We saved the best for last!  Every Postal Service contract contains an implied duty of cooperation and fair dealing.  This duty is owed by each party to the other party.  The potential applicability of this duty to problems that arise in contract performance is very broad.   If you believe you are being treated unfairly, but you cannot identify any particular contract provision that is being violated, your claim might be based on the implied duty of cooperation and fair dealing.

This unwritten duty has many facets and applications because it arises not only from the express terms of the contract but from the circumstances under which the contract was made.  The duty of good faith and fair dealing is "an implied covenant that neither party shall do anything which will have the effect of destroying or injuring the right of the other party to receive the fruits of the contract."

In Florida East Coast Railroad Co. v. United States, the Court of Claims described this implied obligation as an aspect of each party's duty to enable the other party to perform:

Even in the absence of an express duty to cooperate, the law implies an agreement between the parties of any contract to "do and perform those things that according to reason and justice they should do in order to carry out the purpose for which the contract was made, and to refrain from doing anything which will destroy or injure the other part’s right to receive the fruits of the contract (citations omitted)."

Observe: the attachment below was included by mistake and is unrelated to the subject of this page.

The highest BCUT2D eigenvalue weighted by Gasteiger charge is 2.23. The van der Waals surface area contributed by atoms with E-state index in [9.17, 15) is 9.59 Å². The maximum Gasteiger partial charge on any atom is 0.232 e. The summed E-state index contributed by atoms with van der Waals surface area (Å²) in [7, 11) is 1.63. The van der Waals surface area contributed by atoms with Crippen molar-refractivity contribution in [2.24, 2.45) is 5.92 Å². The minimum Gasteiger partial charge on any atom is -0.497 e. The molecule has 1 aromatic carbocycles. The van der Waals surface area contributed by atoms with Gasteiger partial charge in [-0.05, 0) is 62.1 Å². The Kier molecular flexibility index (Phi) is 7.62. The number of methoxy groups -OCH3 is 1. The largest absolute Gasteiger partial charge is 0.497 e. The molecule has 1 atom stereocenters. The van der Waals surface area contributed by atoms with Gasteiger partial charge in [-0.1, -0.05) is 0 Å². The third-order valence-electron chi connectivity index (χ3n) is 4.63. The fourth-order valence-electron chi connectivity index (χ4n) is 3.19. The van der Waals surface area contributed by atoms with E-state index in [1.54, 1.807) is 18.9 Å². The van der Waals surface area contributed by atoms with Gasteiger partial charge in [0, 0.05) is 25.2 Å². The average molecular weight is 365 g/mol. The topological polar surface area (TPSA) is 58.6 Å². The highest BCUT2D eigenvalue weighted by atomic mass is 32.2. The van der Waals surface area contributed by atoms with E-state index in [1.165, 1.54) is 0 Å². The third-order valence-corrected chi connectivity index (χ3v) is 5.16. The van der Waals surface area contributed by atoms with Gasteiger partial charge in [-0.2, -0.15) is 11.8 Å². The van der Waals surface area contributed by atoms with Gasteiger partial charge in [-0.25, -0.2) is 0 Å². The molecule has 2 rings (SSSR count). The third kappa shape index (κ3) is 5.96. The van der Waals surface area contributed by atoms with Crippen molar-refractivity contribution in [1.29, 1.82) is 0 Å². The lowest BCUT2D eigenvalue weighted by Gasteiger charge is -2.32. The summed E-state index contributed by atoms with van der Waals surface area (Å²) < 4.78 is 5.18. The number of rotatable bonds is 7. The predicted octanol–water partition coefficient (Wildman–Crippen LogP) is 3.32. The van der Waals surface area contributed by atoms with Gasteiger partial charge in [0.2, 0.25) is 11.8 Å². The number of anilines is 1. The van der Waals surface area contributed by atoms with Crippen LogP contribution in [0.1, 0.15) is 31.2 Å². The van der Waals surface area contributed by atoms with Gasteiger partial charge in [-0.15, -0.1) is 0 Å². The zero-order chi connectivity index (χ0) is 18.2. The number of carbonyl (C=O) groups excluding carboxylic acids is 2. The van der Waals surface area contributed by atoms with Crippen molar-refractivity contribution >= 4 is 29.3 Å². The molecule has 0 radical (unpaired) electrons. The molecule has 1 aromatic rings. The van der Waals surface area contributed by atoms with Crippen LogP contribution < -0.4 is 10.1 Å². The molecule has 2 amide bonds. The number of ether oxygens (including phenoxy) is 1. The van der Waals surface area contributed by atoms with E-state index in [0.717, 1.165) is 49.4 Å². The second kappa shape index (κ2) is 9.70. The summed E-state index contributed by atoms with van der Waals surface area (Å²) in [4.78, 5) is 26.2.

See also 13 Williston on Contracts (4th Ed.)  § 38.15.  There is an implied covenant that neither party will do anything which will have the effect of destroying or injuring the right of the other party to receive the fruits of the contract; in other words, in every contract there exists an implied covenant of good faith and fair dealing.  Id. § 38:11

As a general rule, government agencies must cooperate with their contractors.  If the government fails to provide necessary assistance for efficient contractor performance, this may constitute a failure to cooperate.  Failing to prevent interference by another contractor also provides a basis for a failure to cooperate claim.

David P. Hendel
Husch Blackwell Sanders LLP
750 17th Street, N.W., Suite 1000
Washington, D.C. 20006

fax: 202.378.2319